“I just want to wish you a lot of luck,” Trump told the team. “In Washington that’s all that they want to talk about. They don’t want to talk about anything else. I can’t get the subject on to anything else, so you’ve got to win quickly because we’ve got to get back to work. But I think you’re going to do really fantastically well.”
The Capitals’ 45-minute tour of the White House was private with no official ceremony before pool reporters were invited to witness the team’s meeting with Trump in the Oval Office. Washington’s low-key final celebration with the Stanley Cup was in stark contrast to its first in the District, when players drunkenly paraded the Cup around Georgetown. The visit also came a day after Attorney General William P. Barr released a summary of the findings from special counsel Robert S. Mueller III’s investigation that found no evidence Trump’s campaign “conspired or coordinated” with Russia to influence the 2016 presidential election but reached no conclusion as to whether Trump obstructed justice.
During Monday afternoon’s lighthearted ceremony, Trump marveled at the size of Russian captain Alex Ovechkin’s hands and then listed off his many career accomplishments, adding that his daughter Ivanka is “a friend and she’s a tremendous fan.” He singled out team owner Ted Leonsis — “a man that’s been a great success over his lifetime,” Trump said — American defenseman John Carlson’s 20 points in the playoffs and center Evgeny Kuznetsov’s four-assist game in Game 4 of the Stanley Cup finals, though he struggled with the pronunciation of Kuznetsov’s name. In addition to the jersey, the team gifted Trump a gold hockey stick engraved with the president’s name.
After reporters left, Trump continued to spend time with the team, passing out pens and M&M candies, and posed for individual pictures with players and staff. NHL Commissioner Gary Bettman was also in attendance.
“Thank you very much for having us,” a clean-shaven Ovechkin told Trump in the Oval Office. “It’s huge honor for us to be here and meet you personally. We’re going to try to do it again. We have same team, experienced team, very good group of guys, and we’re going to try to do it again.”
Goaltender Braden Holtby and forwards Brett Connolly and Devante Smith-Pelly, who are all Canadian, were the only players who announced they would not visit the White House with their teammates. Holtby said he has always believed “the team sticks together,” but this issue is one that “you’re asked to choose what side you’re on."
The Capitals gave players, coaches and staff from their Stanley Cup-winning team the option to participate. Connolly cited his support for Smith-Pelly, who said in June that “the things that [Trump] spews are straight-up racist and sexist,” and Holtby explained his reasoning as wanting to stick to his values. “My family and myself, we believe in a world where humans are treated with respect regardless of your stature, what you’re born into,” he said Friday.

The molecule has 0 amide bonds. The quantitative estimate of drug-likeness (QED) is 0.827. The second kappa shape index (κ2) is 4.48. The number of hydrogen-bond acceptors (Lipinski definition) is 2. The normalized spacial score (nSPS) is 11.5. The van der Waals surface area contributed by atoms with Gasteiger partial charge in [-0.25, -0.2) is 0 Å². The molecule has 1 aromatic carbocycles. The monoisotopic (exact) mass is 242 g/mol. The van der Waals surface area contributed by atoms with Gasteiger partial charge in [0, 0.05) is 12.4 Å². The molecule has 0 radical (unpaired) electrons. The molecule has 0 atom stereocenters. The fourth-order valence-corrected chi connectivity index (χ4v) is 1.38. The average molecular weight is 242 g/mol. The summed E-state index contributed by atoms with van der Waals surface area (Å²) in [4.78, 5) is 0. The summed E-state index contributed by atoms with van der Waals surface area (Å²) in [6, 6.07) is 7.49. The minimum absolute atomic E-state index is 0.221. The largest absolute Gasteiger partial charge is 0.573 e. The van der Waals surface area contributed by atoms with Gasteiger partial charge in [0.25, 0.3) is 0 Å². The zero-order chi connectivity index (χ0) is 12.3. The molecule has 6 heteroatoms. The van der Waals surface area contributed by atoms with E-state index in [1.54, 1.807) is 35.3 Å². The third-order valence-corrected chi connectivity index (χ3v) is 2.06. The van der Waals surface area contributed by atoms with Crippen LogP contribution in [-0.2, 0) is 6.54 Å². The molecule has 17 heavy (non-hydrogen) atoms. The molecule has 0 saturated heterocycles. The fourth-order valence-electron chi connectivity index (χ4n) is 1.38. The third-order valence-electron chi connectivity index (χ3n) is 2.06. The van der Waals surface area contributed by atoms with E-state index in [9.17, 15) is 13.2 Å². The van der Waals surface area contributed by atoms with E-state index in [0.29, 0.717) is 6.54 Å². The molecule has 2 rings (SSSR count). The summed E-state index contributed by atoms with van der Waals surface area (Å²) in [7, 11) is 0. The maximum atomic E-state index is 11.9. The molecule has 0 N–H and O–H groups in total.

The Capitals were the first Washington team to be exclusively honored since the Redskins in 1992, and there was little fanfare for what is intended to be the highest public honor for a team. The organization declined requests to make players, coaches or staff available to reporters after the visit. The Capitals had announced previously that there was no planned media access, but then the White House decided to open the Oval Office to pool reporters for a photo opportunity around 3 p.m.
The private nature of the event was seen as surprising, given the public displays for past championship teams at the White House. But after some teams from the NFL and NBA did not visit the White House to celebrate their titles during Trump’s presidency, what had become a customary event took on political overtones.
Players expected backlash from some fans for the visit, but the Capitals have vowed that they won’t let an event designed to honor their championship divide them as they try to win another when the playoffs start next month.
“People try to spin it that way. I think it’s irresponsible, to be honest with you," American defenseman Brooks Orpik said Saturday. "If someone wants to come and talk to anybody in here about their political views and their values and how they treat people, then I think anybody’s willing to talk to people about that. Whether you go to the White House to celebrate a championship I don’t think says anything about your values or your character. There’s plenty of guys, myself included, that share a lot of the same values as Braden and there’s some guys that are going.”
Including Orpik, the Capitals had six American players appear in the postseason last year. All of them participated in Monday’s visit, along with Coach Todd Reirden, who was born in Illinois. Former coaches and players who were on the Stanley Cup-winning team were also invited, but none attended because of scheduling conflicts so late in the season.
Players declining a White House visit isn’t unprecedented in hockey. In 2012, then-Boston Bruins goaltender Tim Thomas, an American, skipped the team’s White House ceremony, citing his political and ideological differences with the Obama administration.
The Pittsburgh Penguins, who won the Stanley Cup in 2016 and 2017, visited the White House after both of their titles. Clemson, winner of the College Football Playoff, and North Dakota State, seven-time winner of the NCAA’s Football Championship Subdivision, both visited the White House this year, and both were served a fast-food spread. No food was served during the Capitals’ visit.
Now the Capitals will attempt to set up another visit by way of a second consecutive Stanley Cup. Trump encouraged them in that effort with his remarks Monday.
“I think you’re going to be successful," he said. "Very proud of you guys. Good luck. We’re going to be watching. Everyone, get the same number of goals.”
David Nakamura contributed to this report.